Archive for the ‘exercise’ Category

Tri for Fun

Because my most recent race was in the midst of breast cancer awareness, I didn’t post about it when it was timely.

It was my fourth triathlon, my first in San Diego.

I would love to tell you about how fun it was, but honestly, it wasn’t fun.

I raced at the end of a week of vacation (that’s how the schedule worked out — I didn’t plan it that way). My body didn’t feel good.

And the morning of the race, it was cold and raining.

All three previous races were in the Phoenix area and it was at least warm if not hot, and the skies certainly were clear. So I’m used to getting out of the water, getting on my bike, and being dry within a mile.

This time, not so much.

Because of the nature of racing (it’s exercise), once I got moving in the water, I wasn’t cold any more, but I was wet.

Anyway, it happens. Not every race is going to be a great race. That’s OK.

Compared to my previous races (and not compared to other racers), my swim time was OK, my bike time was OK, and my run time was slow slow slow, even for me.

I am, in general, a slow racer. I am completely at peace with this. I would like to make myself faster, and typically, I do, but it’s really just to beat myself. I don’t anticipate hitting the medal stand any time in the next 50 years, after which point, I might win my age group by virtue of being the only one in it 😉

I could work to make myself more competitive, but I don’t want to. I do triathlon for fun. The amount of training that I put into it is all that I want to put into it. As soon as the training schedule becomes more rigid or time-consuming, it’s work, not play, and I don’t want to do that.

If my desire to make it work and be competitive changes, well, then I’ll change my course. Until then, it’s just a dip, a spin, and a stroll.

Do you do anything for fun where you reject others’ encouragement to be competitive?

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Tips for Using Cardio Machines

Yesterday, I went to the gym and did what I affectionately call the Cardio Sampler. I did 10 to 15 minutes on each of the elliptical, the stair climber, the rower, and the treadmill. (Since I go to spin between one and three times per week, I skipped the stationary bikes.)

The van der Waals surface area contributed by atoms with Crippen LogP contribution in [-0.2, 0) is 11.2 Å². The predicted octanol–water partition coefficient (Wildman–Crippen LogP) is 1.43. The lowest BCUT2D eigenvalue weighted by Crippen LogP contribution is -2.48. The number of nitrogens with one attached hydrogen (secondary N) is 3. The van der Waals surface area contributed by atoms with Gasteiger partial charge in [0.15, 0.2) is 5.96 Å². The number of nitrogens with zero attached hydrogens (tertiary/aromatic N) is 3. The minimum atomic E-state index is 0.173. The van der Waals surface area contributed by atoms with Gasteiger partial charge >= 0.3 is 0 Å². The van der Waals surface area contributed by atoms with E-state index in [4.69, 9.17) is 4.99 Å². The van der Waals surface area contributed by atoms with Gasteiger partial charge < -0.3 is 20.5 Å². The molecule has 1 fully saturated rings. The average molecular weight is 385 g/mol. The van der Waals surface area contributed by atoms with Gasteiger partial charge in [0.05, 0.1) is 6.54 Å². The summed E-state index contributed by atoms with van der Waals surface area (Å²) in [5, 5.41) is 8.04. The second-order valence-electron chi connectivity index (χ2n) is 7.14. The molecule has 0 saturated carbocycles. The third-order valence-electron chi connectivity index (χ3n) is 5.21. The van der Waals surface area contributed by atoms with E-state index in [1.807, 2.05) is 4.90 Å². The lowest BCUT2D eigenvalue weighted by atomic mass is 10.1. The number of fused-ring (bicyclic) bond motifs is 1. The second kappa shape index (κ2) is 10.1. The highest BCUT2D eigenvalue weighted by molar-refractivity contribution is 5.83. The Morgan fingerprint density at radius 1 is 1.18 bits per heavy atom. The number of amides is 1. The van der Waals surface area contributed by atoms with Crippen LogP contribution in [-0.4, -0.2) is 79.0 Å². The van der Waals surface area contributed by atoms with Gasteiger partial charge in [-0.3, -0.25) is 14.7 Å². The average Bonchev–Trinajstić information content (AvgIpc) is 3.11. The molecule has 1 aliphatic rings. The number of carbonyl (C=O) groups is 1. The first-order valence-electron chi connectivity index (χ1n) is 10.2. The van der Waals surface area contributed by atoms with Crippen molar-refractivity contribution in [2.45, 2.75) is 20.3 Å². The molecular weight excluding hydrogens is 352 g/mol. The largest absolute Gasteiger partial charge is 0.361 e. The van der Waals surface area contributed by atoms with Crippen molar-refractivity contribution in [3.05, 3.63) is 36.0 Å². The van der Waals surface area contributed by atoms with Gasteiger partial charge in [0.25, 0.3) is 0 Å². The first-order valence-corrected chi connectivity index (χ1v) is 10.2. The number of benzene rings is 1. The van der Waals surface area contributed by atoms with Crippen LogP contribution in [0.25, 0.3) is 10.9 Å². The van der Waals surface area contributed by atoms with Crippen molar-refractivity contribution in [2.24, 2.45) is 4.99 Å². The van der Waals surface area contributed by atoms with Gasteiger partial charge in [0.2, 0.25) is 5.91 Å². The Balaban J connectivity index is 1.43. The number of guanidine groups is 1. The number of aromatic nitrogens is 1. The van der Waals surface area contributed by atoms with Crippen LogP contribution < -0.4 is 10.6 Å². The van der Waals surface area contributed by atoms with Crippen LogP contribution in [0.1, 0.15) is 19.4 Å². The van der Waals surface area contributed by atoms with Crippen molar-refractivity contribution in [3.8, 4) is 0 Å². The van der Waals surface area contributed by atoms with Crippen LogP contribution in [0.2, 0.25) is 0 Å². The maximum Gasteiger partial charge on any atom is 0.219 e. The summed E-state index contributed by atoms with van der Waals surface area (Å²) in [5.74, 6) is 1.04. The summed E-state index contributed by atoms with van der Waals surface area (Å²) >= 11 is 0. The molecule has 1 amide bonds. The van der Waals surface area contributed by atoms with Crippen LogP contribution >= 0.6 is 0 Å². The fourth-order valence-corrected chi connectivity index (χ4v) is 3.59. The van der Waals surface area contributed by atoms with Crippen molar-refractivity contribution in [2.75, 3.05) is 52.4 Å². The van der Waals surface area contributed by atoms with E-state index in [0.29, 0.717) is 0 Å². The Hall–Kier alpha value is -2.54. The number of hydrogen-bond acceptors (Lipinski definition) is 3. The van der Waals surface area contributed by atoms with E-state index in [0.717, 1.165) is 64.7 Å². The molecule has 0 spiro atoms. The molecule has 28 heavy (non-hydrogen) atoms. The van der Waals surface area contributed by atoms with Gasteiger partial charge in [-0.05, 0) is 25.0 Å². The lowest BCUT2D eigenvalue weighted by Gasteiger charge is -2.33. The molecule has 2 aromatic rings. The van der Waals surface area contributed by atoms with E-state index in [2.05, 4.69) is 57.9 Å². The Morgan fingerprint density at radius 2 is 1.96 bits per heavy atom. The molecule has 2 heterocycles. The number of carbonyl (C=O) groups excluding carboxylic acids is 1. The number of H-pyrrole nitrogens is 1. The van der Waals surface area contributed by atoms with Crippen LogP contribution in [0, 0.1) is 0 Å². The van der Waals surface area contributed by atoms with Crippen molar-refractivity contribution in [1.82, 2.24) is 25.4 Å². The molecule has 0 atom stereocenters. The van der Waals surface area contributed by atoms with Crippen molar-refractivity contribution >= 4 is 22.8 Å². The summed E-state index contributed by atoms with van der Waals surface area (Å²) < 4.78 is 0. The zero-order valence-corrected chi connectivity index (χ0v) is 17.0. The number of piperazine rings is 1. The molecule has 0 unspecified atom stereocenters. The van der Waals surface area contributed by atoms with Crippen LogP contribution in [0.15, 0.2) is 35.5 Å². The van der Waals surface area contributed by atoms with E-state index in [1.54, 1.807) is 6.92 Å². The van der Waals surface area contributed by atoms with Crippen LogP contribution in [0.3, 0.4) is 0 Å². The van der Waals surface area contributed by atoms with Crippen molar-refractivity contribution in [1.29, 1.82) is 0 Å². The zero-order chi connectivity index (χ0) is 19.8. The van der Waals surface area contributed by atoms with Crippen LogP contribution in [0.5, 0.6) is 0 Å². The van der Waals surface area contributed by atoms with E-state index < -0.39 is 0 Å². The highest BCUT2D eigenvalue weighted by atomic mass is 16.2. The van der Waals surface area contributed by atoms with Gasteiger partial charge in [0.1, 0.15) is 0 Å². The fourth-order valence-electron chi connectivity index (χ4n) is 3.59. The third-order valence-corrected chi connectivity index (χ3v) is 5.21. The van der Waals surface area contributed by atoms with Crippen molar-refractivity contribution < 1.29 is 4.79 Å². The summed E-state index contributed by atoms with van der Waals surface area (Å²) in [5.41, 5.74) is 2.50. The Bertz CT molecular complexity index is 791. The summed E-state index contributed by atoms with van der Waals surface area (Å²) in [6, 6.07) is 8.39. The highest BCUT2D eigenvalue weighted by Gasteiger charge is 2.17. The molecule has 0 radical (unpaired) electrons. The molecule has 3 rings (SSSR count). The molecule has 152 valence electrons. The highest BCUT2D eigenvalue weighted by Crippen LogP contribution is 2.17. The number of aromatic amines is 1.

So many people pound away on some of these machines, looking for various results, but have issues that will significantly hinder their progress. Let me help you not be one of those people!

On the treadmill, elliptical, and especially the stair climber — let go of the rails! You want your weight to be on your legs. The more weight you take off your legs, the less effective using the machine is.

“But I can’t go as fast when I don’t lean.” That’s exactly the point.

Also, leaning takes away some of the balance component. Maintaining balance uses your core, so hanging on or leaning robs you of the opportunity to work your core a bit and to strengthen your balance skills. (Yes, balance is a skill.)

Go only as fast as you can without holding on.

The exception is the elliptical machine with arms that move. Grab on and use them! Often, people will just hold on. Instead, pump your arms and legs. You’ll need to increase the difficulty level, as pushing and pulling with your arms will take some of the work away from your legs, and, as we’ve already established, you don’t want that. This is one way to get a full-body cardio workout.

One final note: when you use the treadmill, make sure always to have at least a tiny bit of incline. Your calves are worked differently since your walking surface is moving. Some incline helps to re-engage the calves.

If you’re going to bother to go to the gym, you might as well use good form, make it hard, and get the most out of your time.

Now go do it!

You Still “Feel It” — But “Why” Changes

If you’ve been living a sedentary life and you start exercising, especially with vigor, you’re going to feel it. You’re going to be tired when you’re done, you might be sore that day or the next day. You might wonder how people do this all the time. You might tell yourself that you can’t see yourself doing this all the time.

For whatever reason, you push through. You are exercising four, five, six days a week. (Please keep a rest day in there!) You start to have more energy in your daily life. You might not look forward to gettin’ your sweat on, but you’re not dreading it. Maybe you’ve lost a few pounds or your clothes are fitting differently. You are fueling yourself differently.